CEYLANPINAR, Turkey (AP) — Turkey on Wednesday warned that its military would retaliate if any Syrian aircraft violate its airspace amid a third day of air strikes by Syrian forces against rebels who overran a town along the border with Turkey.
An Associated Press video journalist in the Turkish border town of Ceylanpinar witnessed a Syrian air strike in the adjacent Syrian town of Ras al-Ayn, where rebels say they have ousted troops loyal to President Bashar Assad. Deadly air strikes began several days ago, and many casualties were rushed into Turkey for treatment. Local officials said as many as 30 people have died since Monday.
Turkey’s Anadolu news agency and other Turkish media said several villages west of Ceylanpinar have been evacuated to protect residents from any spillover of fighting between Syrian government forces and rebels. About 1,000 people left Mursitpinar, 180 kilometers (110 miles) from Ceylanpinar, after an appeal from the loudspeakers of local mosques.
Turkey’s defense minister, Ismet Yilmaz, indicated that Turkey would use military force in response to any incursions by Syrian aircraft. Last month, Turkish artillery fired on targets in Syria after Syrian shells landed inside Turkey and killed several Turkish civilians in one instance.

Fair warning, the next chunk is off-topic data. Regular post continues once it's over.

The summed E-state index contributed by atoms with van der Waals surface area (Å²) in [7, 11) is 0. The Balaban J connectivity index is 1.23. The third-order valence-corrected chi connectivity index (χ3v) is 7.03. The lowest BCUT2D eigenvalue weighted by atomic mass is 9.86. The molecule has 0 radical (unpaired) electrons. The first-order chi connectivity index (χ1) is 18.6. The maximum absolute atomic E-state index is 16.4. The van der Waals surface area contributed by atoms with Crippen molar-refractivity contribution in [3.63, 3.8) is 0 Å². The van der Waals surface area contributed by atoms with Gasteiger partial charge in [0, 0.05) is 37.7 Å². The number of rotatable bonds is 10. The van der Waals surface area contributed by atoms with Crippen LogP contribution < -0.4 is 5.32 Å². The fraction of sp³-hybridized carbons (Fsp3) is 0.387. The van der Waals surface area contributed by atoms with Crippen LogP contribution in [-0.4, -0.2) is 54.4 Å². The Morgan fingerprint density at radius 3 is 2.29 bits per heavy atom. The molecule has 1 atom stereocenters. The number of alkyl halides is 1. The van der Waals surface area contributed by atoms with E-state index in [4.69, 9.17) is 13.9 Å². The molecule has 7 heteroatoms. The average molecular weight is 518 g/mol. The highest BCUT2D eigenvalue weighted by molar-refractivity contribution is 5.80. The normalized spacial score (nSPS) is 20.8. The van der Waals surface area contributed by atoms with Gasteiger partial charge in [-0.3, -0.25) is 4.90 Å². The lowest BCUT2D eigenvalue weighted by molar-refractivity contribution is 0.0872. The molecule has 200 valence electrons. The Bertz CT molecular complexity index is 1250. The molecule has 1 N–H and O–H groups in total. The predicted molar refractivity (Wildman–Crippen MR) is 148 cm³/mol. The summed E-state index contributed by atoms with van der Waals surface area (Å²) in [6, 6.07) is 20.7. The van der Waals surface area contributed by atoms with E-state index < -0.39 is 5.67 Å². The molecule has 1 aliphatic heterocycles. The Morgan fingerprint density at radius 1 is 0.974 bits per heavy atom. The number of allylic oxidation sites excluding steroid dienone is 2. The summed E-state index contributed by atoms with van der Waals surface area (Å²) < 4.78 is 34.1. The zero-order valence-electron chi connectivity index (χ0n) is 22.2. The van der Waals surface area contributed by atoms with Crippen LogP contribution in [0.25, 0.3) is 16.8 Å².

“The necessary response will be given to Syrian planes and helicopters that violate our border,” Yilmaz said.
Also Wednesday, the AP journalist saw Syrian forces shelling a wooded area near Ras al-Ayn from where rebels had been firing on them. A Turkish official in Ceylanpinar said the sound of shelling was heard throughout the night. Two rocket-propelled grenades hit houses on the Turkish side, but there were no injuries, according to the official, who spoke on condition of anonymity because he is barred from speaking to the media on the record.
Ras al-Ayn is located in the northeastern Syrian province of al-Hasaka, an oil-producing region where the population is mostly Kurdish.
The violence in Syria has killed more than 36,000 people since an uprising against Assad’s regime began in March 2011. Hundreds of thousands have fled the fighting into neighboring Turkey, Jordan, Lebanon and Iraq. Another 11,000 escaped into Turkey last week following the surge of fighting at Ras al-Ayn.
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